In the absence of proving that the plaintiffs were the procuring or efficient cause of the sale, there can be no recovery upon either the alleged breach of a real estate commission contract or an alleged conspiracy to defraud the plaintiffs of the commission.
Plaintiffs in a two-count suit for a real estate sales commission (conspiracy to defraud and contract) appeal from a directed verdict for all defendants on both counts.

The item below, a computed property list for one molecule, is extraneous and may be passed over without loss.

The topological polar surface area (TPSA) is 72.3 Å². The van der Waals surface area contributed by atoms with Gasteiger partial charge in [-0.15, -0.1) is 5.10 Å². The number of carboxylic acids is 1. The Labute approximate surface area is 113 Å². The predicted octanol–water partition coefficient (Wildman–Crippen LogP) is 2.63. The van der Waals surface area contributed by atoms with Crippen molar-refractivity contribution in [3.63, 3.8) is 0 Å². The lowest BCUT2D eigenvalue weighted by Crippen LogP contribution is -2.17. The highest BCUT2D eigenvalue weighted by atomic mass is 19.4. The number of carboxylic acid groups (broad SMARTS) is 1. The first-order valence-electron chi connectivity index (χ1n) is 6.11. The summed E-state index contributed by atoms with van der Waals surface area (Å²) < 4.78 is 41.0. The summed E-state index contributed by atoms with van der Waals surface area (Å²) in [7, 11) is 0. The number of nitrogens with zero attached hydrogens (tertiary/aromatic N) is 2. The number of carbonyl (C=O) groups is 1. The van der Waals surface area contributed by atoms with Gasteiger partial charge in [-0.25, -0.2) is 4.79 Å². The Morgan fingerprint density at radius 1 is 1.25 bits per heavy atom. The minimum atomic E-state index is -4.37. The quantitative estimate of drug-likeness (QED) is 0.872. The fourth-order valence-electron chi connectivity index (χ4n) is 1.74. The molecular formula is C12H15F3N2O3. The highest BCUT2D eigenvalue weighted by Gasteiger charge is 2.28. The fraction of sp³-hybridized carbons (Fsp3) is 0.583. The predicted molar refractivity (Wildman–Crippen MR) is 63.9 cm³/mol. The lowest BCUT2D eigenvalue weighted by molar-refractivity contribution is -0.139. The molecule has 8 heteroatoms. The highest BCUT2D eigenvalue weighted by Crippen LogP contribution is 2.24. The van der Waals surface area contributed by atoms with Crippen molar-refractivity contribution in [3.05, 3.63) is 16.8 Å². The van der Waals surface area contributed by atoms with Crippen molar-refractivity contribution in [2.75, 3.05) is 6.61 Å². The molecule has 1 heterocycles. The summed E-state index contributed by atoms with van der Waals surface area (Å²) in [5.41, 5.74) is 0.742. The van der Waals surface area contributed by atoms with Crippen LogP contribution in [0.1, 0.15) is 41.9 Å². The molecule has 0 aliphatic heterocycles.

A woman whose husband was being transferred to Atlanta came to town to look for a house. (We shall call them the Buyers, to avoid a confusion in names with plaintiffs.) She called old friends for their advice on neighborhoods, etc., and used several different real estate companies in her search. Two of plaintiffs' agents showed her a number of houses. She had told them $40,000 was her absolutely top price, but she was taken to a house whose asking price was around $44,000. This was a new, unoccupied house owned by defendant Builder. Mrs. Buyer liked it and. with the encouragement of the plaintiffs' agents, signed an offer of $38,000. This house was not listed exclusively with plaintiff realty company, nor was there any written listing agreement. Agent Fields had simply telephoned Builder, asked if they might show the house and he had agreed. Builder is himself a licensed real estate broker (who sells most of his houses directly) and it may be inferred that he understood if an agent procured a buyer, he would owe plaintiffs a commission. When presented with Mrs. Buyer's offer of $38,000 by plaintiffs' agents, he rejected it as too low and refused to make a counteroffer. Mrs. Buyer made no further offer and said she put the property out of her mind. Mrs. Buyer and Builder never met during these negotiations but there is slight evidence from which it might be inferred they knew each other's names.